Whenever I talk to category managers or sourcing professionals focusing on direct materials, I'm often surprised how few are experienced in tying the underlying price elements of a contract to some type of index (and, in more advanced cases, exploring how suppliers will price or misprice the various elements of a contract when it comes to absorbing underlying pricing volatility). Some suppliers, however, are more advanced than their customers when it comes to mandating the sharing of risk and promoting transparency in pricing. According to a recent Purchasing article, Michelin appears to be one of these more advanced suppliers. According to the article, "with roughly 60% of the cost of making a tire coming from oil-based products, and oil prices on a seemingly endless incline, the world’s second largest tiremaker has developed a new pricing strategy that links the two." The result is that as of April 1, Michelin will "adjust its prices for tires sold to the auto industry based on a scale tracking oil prices."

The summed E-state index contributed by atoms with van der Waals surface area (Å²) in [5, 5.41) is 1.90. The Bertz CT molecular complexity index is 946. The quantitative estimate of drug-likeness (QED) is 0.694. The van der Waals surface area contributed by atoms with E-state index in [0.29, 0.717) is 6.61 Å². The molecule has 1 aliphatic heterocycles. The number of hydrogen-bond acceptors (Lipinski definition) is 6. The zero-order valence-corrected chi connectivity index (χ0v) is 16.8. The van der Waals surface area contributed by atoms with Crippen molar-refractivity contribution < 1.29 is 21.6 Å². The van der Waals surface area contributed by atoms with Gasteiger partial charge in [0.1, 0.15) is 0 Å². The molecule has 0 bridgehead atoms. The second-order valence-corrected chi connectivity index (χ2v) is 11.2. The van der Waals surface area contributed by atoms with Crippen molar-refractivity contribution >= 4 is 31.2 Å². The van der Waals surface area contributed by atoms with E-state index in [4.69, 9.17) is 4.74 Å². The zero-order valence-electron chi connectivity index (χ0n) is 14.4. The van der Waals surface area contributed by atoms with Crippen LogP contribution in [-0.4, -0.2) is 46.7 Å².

The transference or sharing of risk in contracting is a topic that is just beginning to pique the interest of procurement organizations. But the key to figuring out whether or not these types of contracting arrangements make sense is not only to introduce the concept to suppliers in a sourcing process -- if they've not introduced it to you already -- but to understand how different suppliers price underlying commodity risks (and opportunities). After all, when it comes to supply risk management -- and commodity pricing risk is very much a part of the risk management equation -- knowledge is power. And procurement organizations should, given the size advantage of buying organizations over a typical supplier, have the upper hand when it comes to having the most information to make the best decisions.
- Jason Busch